November meeting news

Chris Smith writes:

At the recent AGM Derek Woodvine remained as chairhuman, Helen Taylor is the new treasurer and I became secretary.  Jean Richardson and Sue Falder continue as committee members.

In 2012 we hope to have seven meetings, plus at least one social event.  Meetings will continue to be on the third Thursday, with flexibility for speakers if required, 7:30 pm at The Lantern.

We hope to arrange something social in July and perhaps a meal in December.  January, February and August will not be on the programme.

Derek presented the options for future relationship of the group with the BHA.  We unanimously resolved to go for the Partner option, that is the stronger link, rather than Affiliation.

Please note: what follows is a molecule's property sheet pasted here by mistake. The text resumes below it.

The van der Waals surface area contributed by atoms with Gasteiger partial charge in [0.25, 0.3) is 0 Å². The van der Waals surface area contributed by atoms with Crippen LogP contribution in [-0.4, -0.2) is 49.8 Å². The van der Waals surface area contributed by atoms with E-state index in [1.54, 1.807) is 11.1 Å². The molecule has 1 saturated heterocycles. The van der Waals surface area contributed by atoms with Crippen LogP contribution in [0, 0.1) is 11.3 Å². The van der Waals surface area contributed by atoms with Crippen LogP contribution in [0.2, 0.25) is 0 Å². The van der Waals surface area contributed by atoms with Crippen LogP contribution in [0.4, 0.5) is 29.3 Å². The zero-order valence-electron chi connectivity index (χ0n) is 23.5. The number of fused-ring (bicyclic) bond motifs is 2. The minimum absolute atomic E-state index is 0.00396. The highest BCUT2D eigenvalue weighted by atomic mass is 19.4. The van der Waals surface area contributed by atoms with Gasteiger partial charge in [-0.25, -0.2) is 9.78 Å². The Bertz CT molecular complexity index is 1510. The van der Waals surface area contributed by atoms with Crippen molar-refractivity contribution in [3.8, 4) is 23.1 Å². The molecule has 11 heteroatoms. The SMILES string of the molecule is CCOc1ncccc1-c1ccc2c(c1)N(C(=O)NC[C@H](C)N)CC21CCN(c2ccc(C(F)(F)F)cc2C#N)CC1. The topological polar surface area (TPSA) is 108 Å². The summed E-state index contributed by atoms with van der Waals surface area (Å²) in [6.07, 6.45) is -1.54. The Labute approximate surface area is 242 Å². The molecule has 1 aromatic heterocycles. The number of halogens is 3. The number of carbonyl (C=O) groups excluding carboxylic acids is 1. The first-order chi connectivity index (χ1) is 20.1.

For December a meal has been booked at  The Coach and Horses, Swan Hill, Shrewsbury, 7:30 for 8 pm, Thursday 15th December.  Derek will need numbers by the end of this month.  Meanwhile if you have any suggestions for next year’s programme I will be very pleased to receive them.